(1895–1944), Soviet spy.
Richard Sorge was born to a German family in Baku. His father was a petroleum engineer and his grandfather, Friedrich Sorge (1828–1906), a colleague of Marx. In 1910 the family returned to Germany, where Sorge later studied in Berlin and Hamburg Universities. Drafted into the German army, he was a participant in World War I, and the combat experience converted him to socialism. In 1919 he joined the Communist Party of Germany. He held various positions as teacher and miner before returning to the Soviet Union in 1924, where a year later he joined the Communist Party and worked for various institutions before joining the military intelligence (GRU) in 1929. His duties took him to London and Los Angeles, and in 1930 to China. Returning to Germany, he established contacts with the military intelligence and Gestapo and was sent undercover as a journalist to Tokyo, and eventually as the press attaché in the German embassy. His scandalous life, which included heavy drinking and several affairs, served as a cover for his activities as a Soviet agent. The German military attaché was the source of much information, and through him, Sorge found out the plans for Operation Barbarrossa and duly informed Moscow. This news went counter to Josef Stalin's belief, who did not anticipate war in 1941, and he even thought Sorge was a double agent. Beria also discounted similar reports from his own agents in Germany, which confirmed Sorge's warnings. The end result was the greatest military disaster to befall the Soviet Union, when Hitler attacked as Sorge had reported. In his work, Sorge received help from the Japanese communists and from his radio operator, Max Klausen (1899–1979). Born in Germany, Klausen immigrated to the Soviet Union in 1927 and a year later joined the military intelligence. After serving in China, he was sent to Japan in September 1935, where he joined up with Sorge. Like Sorge, he was arrested in 1941, but he survived and lived in East Germany.
Sorge's loose life finally brought him to the attention of the Japanese counterintelligence, which arrested him in October 1941. After two years in prison, Sorge was sentenced to death on September 29, 1943, and was hanged. There is no evidence that the Soviet government in any way intervened in his behalf, and in fact, Sorge's long-suffering wife, E. A. Maximova (1909–1943), was arrested (September 4, 1942) by the NKVD and perished in prison camp. Only during Nikita Khrushchev's Thaw were Sorge's services to the Soviet Union recognized, and on November 11, 1962, he was posthumously awarded the title of hero of the Soviet Union, and his wife was rehabilitated. Sorge's life has been subject of numerous books, but his legacy remains that of one of the greatest intelligence coups of all time gone to waste because those in the position of power failed to heed it.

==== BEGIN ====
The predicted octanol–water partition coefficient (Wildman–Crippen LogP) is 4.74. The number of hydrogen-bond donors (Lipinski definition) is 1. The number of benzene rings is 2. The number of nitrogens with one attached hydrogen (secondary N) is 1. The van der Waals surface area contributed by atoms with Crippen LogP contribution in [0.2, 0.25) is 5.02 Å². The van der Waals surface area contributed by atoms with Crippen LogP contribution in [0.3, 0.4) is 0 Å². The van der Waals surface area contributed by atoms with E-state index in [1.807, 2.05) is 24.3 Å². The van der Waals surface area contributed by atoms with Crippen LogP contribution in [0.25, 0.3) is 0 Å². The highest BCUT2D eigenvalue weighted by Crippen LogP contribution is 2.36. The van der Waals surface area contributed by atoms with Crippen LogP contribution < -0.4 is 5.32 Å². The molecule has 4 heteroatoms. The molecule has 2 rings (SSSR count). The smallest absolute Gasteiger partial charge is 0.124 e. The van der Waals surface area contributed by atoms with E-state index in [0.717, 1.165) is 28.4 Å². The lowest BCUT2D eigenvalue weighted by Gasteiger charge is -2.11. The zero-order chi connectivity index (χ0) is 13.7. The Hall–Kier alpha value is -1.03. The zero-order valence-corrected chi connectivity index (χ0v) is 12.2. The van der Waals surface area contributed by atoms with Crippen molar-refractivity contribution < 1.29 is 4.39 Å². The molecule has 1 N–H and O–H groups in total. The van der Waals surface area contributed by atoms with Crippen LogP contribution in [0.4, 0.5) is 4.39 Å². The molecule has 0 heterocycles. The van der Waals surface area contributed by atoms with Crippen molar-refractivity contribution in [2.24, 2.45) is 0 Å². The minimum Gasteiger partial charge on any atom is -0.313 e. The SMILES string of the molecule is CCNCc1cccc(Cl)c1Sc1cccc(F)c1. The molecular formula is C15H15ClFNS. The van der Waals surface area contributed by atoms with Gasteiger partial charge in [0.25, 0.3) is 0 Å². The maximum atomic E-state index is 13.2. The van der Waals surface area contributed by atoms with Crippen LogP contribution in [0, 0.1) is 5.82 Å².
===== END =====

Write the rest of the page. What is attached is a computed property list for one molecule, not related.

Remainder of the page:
See also: military intelligentsia; state security, or gans of; world war ii
Johnson, Chalmers. (1990). An Instance of Treason: Ozaki Hotsumi and the Tokyo Spy Ring. Stanford, CA: Stanford University Press.
Whymant, Robert. (1996). Stalin's Spy: Richard Sorge and the Tokyo Spy Ring. London: I. B. Tauris.
"Sorge, Richard." Encyclopedia of Russian History. . Encyclopedia.com. (September 19, 2017). http://www.encyclopedia.com/history/encyclopedias-almanacs-transcripts-and-maps/sorge-richard
"Sorge, Richard." Encyclopedia of Russian History. . Retrieved September 19, 2017 from Encyclopedia.com: http://www.encyclopedia.com/history/encyclopedias-almanacs-transcripts-and-maps/sorge-richard
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